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Page:Harvard Law Review Volume 1.djvu/196

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In Lounsbury v. Purdy,[1] the plaintiff paid part of the purchase-money, and the defendant and another gave their note for the balance. The third party took the title in his own name. The agreement was that he should hold it in trust for the plaintiff, who afterwards paid the note. The Court discusses the facts, and treats the money and note as together the consideration which raised the trust in the whole land at the time of the purchase. Thus the note of the defendant and another is held to have been loaned to the plaintiff, and hence to have been held in trust before delivery for the plaintiff. Hence the resulting trust was sustained against creditors of the person who had taken the legal title.

And in this case the Court laid down the same reasonable rule as follows: “In this case there can be no doubt that whilst the grant was made to one person, the consideration therefor was paid by another. The defendant objects that but a part of the purchase-money was paid when the deed was executed, and that if there could have been a resulting trust in favor of the plaintiff it would have been only pro tanto. But a note was given for the residue at the same time, in her behalf, by her then friends, and it is apparent that it was the understanding at the time when the conveyance was made. It is not necessary that the consideration should be paid in specie, but anything representing it, coming from or in behalf of the cestui que trust, will be equally available to protect the beneficial interest. The cases which declare the unavailability of subsequent payments have reference to such as are made pursuant to arrangements concocted after the conveyance had been made and consummated.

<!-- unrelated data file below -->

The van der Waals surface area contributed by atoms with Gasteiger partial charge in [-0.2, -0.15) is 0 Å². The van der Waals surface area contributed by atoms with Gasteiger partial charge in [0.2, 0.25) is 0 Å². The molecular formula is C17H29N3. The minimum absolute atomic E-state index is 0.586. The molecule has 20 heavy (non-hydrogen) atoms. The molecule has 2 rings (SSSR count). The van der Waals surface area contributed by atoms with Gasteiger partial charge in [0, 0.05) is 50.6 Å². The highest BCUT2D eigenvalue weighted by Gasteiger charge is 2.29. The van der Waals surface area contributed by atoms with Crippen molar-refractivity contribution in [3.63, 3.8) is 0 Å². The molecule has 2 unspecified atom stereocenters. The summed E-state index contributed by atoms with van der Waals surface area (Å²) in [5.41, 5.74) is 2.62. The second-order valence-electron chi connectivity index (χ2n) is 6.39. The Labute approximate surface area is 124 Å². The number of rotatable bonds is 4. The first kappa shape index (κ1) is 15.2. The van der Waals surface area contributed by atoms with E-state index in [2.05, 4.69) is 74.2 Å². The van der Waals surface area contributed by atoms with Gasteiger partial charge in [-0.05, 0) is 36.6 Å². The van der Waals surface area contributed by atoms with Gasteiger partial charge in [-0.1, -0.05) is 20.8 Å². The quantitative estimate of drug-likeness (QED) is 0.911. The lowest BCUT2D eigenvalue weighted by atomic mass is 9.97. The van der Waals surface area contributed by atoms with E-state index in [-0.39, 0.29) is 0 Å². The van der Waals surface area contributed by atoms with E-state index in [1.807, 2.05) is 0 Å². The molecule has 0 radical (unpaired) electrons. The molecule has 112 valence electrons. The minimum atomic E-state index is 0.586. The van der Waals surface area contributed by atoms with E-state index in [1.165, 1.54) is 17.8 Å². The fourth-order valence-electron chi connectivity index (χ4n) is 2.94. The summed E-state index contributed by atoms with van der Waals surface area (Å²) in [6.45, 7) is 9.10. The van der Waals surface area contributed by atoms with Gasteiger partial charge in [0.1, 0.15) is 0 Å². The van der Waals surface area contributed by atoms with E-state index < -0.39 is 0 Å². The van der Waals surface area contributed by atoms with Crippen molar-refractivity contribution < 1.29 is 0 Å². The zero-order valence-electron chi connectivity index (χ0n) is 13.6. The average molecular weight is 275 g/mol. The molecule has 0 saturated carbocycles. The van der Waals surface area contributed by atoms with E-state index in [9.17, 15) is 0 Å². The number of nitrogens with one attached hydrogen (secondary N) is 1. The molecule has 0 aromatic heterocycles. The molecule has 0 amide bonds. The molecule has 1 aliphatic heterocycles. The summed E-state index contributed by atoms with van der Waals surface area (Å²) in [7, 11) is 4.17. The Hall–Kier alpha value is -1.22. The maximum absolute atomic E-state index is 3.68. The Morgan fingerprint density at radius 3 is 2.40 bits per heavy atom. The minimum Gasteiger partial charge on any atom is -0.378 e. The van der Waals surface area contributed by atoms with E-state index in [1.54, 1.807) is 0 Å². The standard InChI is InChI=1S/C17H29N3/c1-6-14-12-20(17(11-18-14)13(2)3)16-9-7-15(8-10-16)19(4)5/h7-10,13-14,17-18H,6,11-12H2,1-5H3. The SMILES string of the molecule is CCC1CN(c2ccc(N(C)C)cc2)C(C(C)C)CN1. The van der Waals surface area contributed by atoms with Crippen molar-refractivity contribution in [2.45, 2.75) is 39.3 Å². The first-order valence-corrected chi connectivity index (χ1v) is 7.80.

In Barrows v. Bohan,[2] a woman made a parol contract for the purchase of land, and at different times paid parts of the purchase-money. Her brother then agreed to go halves with her in payments and ownership. Accordingly he made certain payments and gave his note for a balance of the purchase-money. The land was conveyed to him. Afterwards he and his sister paid his note. They also built upon the land, each furnishing money. It was held that a trust resulted in her favor for half. The Court took as the test facts the payments by the sister, and her actual liability for a part of what was paid by her brother. One of these facts consisted in the intention of the parties as distinguished from their


  1. 16 Barb. 376 (1853), and for the facts, 11 Barb. 490 (1851).
  2. 41 Conn. 278 (1874).